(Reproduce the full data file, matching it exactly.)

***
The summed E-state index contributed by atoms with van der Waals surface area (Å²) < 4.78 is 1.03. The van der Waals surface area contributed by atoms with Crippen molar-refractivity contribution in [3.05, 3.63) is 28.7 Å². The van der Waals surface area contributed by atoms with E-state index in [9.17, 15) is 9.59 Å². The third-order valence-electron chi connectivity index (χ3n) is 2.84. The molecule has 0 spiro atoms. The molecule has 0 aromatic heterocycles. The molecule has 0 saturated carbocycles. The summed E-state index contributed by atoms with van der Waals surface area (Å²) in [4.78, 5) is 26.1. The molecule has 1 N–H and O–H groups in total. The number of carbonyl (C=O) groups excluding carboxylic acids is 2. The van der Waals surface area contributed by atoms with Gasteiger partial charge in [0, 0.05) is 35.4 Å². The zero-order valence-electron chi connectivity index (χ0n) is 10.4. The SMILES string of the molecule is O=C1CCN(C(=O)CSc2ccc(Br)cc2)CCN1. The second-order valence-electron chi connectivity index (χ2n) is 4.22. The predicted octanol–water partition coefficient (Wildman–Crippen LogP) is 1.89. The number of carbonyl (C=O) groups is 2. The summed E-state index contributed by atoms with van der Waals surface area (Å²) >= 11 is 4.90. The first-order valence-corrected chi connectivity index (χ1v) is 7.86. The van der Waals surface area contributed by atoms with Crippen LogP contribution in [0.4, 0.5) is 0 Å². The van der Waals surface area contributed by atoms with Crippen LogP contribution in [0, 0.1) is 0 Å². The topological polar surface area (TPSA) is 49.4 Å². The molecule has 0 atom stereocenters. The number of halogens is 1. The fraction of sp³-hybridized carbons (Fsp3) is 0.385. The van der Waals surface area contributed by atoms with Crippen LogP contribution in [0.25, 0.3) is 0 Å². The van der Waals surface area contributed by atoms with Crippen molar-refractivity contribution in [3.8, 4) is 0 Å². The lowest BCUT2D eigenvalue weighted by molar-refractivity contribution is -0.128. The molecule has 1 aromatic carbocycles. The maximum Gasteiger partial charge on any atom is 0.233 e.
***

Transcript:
The summed E-state index contributed by atoms with van der Waals surface area (Å²) < 4.78 is 1.03. The van der Waals surface area contributed by atoms with Crippen molar-refractivity contribution in [3.05, 3.63) is 28.7 Å². The van der Waals surface area contributed by atoms with E-state index in [9.17, 15) is 9.59 Å². The third-order valence-electron chi connectivity index (χ3n) is 2.84. The molecule has 0 spiro atoms. The molecule has 0 aromatic heterocycles. The molecule has 0 saturated carbocycles. The summed E-state index contributed by atoms with van der Waals surface area (Å²) in [4.78, 5) is 26.1. The molecule has 1 N–H and O–H groups in total. The number of carbonyl (C=O) groups excluding carboxylic acids is 2. The van der Waals surface area contributed by atoms with Gasteiger partial charge in [0, 0.05) is 35.4 Å². The zero-order valence-electron chi connectivity index (χ0n) is 10.4. The SMILES string of the molecule is O=C1CCN(C(=O)CSc2ccc(Br)cc2)CCN1. The second-order valence-electron chi connectivity index (χ2n) is 4.22. The predicted octanol–water partition coefficient (Wildman–Crippen LogP) is 1.89. The number of carbonyl (C=O) groups is 2. The summed E-state index contributed by atoms with van der Waals surface area (Å²) >= 11 is 4.90. The first-order valence-corrected chi connectivity index (χ1v) is 7.86. The van der Waals surface area contributed by atoms with Crippen LogP contribution in [0.4, 0.5) is 0 Å². The van der Waals surface area contributed by atoms with Crippen LogP contribution in [0, 0.1) is 0 Å². The topological polar surface area (TPSA) is 49.4 Å². The molecule has 0 atom stereocenters. The number of halogens is 1. The fraction of sp³-hybridized carbons (Fsp3) is 0.385. The van der Waals surface area contributed by atoms with Crippen LogP contribution in [0.25, 0.3) is 0 Å². The van der Waals surface area contributed by atoms with Crippen molar-refractivity contribution in [3.8, 4) is 0 Å². The lowest BCUT2D eigenvalue weighted by molar-refractivity contribution is -0.128. The molecule has 1 aromatic carbocycles. The maximum Gasteiger partial charge on any atom is 0.233 e.